latest WASDE derives from assumptions for continued lower average dressed weights. Fourth- quarter prices for live equivalent 51-52 percent lean hogs are expected to average $55 per cwt, more than 13 percent below a year earlier. For the first half of 2024, prices are expected to average $57 per cwt in the first quarter—up 4 percent from first-quarter prices this year—and second-quarter hog prices are expected to average $63 per cwt, more than 11 percent higher than prices averaged in the second quarter this year. The hog price forecast for the third quarter of 2024 remains unchanged at $65 per cwt, more than 6 percent below third-quarter hog prices this year.

September Pork Exports Down Almost 1 Percent

U.S. pork exports in September were 512 million pounds, 0.8 percent below a year ago. The table below of the 10 largest export destinations for U.S. pork in September shows that shipments to Western Hemisphere nations—Mexico, Canada, the Dominican Republic, and Honduras—supported U.S. exports, slowing the negative slide.

With the inclusion of September shipments, third-quarter U.S. exports totaled 1.54 billion
pounds, 1.9 percent higher than a year ago. Taking into account the somewhat slower
September shipments, the fourth-quarter 2023 forecast is lowered by 10 million pounds to 1.74 billion pounds, a volume 3.5 percent higher than a year earlier. U.S. pork exports for 2023 are expected to total 6.73 billion pounds, 6.1 percent above total exports in 2022.

Major Pork-Importing Countries Shifting Purchases Away From High-Cost EU Pork Toward EU Competitors

The table below aggregates imports of major pork importing countries for quarters 1-3 for 2022 and 2023. Column 2 of the table shows the percent change in 2023 quarter 1-3 imports, compared to the same period of 2022. Columns 3-10 give market shares of major exporters— the United States, the EU, Canada, and Brazil—to these importing countries—Japan, South Korea, China, the Philippines, and Australia for 2022 and 2023.

EU-exported pork has become less competitive in international markets recently for numerous reasons,6 among them high energy costs and additional pig sector regulation. Due to these factors USDA forecasts that EU pork production will decline about 3.5 percent this year and about 1.6 percent next year. EU exports are expected to decline about 23 percent in 2023 compared to last year. The data in the table below indicate that a decline in EU exports and a shift in trade shares from the EU to other major exporting countries is already apparent in government data of major importing countries.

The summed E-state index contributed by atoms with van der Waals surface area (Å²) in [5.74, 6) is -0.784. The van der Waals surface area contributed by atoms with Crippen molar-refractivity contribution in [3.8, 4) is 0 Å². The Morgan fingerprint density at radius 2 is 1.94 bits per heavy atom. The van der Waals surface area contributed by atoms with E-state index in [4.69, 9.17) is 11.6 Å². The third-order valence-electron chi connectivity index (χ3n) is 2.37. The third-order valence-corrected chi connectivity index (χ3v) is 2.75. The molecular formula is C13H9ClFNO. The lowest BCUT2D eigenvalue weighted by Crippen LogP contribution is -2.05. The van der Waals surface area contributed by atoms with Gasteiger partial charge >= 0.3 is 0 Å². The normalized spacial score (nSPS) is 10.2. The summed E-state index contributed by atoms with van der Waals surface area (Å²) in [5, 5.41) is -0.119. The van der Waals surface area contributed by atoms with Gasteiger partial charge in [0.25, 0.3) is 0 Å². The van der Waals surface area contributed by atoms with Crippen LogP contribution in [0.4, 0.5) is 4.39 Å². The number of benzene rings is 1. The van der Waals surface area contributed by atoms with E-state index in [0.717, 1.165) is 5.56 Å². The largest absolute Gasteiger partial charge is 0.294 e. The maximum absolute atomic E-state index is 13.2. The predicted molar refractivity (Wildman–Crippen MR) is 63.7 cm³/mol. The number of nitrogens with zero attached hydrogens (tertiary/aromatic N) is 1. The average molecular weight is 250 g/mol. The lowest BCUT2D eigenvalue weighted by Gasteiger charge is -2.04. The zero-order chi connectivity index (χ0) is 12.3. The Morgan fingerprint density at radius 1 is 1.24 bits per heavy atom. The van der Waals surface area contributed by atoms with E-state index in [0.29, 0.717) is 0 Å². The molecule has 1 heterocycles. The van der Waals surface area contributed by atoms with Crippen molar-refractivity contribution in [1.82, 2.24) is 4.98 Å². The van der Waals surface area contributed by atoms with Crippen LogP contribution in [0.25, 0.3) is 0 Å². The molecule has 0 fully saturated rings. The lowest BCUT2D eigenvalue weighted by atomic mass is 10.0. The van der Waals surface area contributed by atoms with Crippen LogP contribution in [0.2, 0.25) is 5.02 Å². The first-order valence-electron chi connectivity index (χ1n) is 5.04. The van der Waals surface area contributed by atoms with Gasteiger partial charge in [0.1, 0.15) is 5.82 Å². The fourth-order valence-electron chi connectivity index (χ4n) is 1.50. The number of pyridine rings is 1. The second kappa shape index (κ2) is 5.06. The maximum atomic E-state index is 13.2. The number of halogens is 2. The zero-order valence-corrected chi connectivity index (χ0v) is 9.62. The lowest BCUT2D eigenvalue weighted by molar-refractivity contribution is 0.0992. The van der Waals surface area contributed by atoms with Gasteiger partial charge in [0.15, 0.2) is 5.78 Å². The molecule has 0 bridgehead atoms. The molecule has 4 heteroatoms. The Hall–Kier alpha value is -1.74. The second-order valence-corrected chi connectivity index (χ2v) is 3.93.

Japan’s imports in the first three quarters of 2023 are 5.3 percent less than a year earlier. It is notable that while the U.S. share of Japan’s import market has declined slightly from 30 percent in 2022 to 29.8, the EU’s share has declined from 33.1 to 29.3. Canada’s share has increased from 19.0 to 20.3, and Brazil’s share of Japan’s import market in the first three quarters of 2023 has increased to 3.0 percent from 1.8 percent in the same period last year.

South Korea’s import numbers for the first three quarters also show the same general shift away from the EU—53.7 in 2022 to 42.7 percent this year. The U.S. share has increased from 26.4 percent to 31.7 percent. Canada’s 2023 share increased from 10.2 to 13.9. Brazil’s share increased by a minor amount, from 1.2 in 2022 to 1.7 this year.

In China, the EU’s 2023 share dropped to 47.8 percent of China’s first three quarters of 2023 imports, compared to 53.10 percent in the same period of 2022. Brazil picked up several points: from 22.9 percent of China’s imports last year to 25.5 percent in 2023. The United States also picked up market share in China this year, to 8.3 percent from 7.5 percent of China’s January– September pork imports last year. Canada’s share moved up from 6.0 percent in 2022 to 8.8 percent this year.

The Philippines7 has shifted its imports from the EU (45.6 percent last year, to 28 percent so far this year) mainly to Brazil: last year Brazil accounted for 17 percent of the Philippine’s January– July pork imports. This year Brazil accounts for almost 28 percent of the Philippine’s pork imports. The United States and Canada also account for larger shares of the Philippine’s imports this year compared to 2022: The United States moved up from 4.3 percent to 9.4 percent, and Canada accounts for 29.7 percent of the Philippine’s imports in 2023, compared with 26.4 percent in 2022.

Australia’s imports in 2023 have shifted from the EU (47.8 percent last year to 39.1 percent this year) to the United States: 39.8 percent of Australia’s January−September pork imports originated from the United States this year compared to 18.6 last year. Canada moved its 2023 share to 6.9 percent this year, from 5.4 percent last year. Brazil also made a small increase in its share of Australia’s imports this year, to 0.03 percent from its 0.02 percent share in 2022.

The European Union’s Farm to Fork policies are proposed to become law by 20308 and may
make pork production less competitive on world markets, further reducing EU shares of major importing-country markets.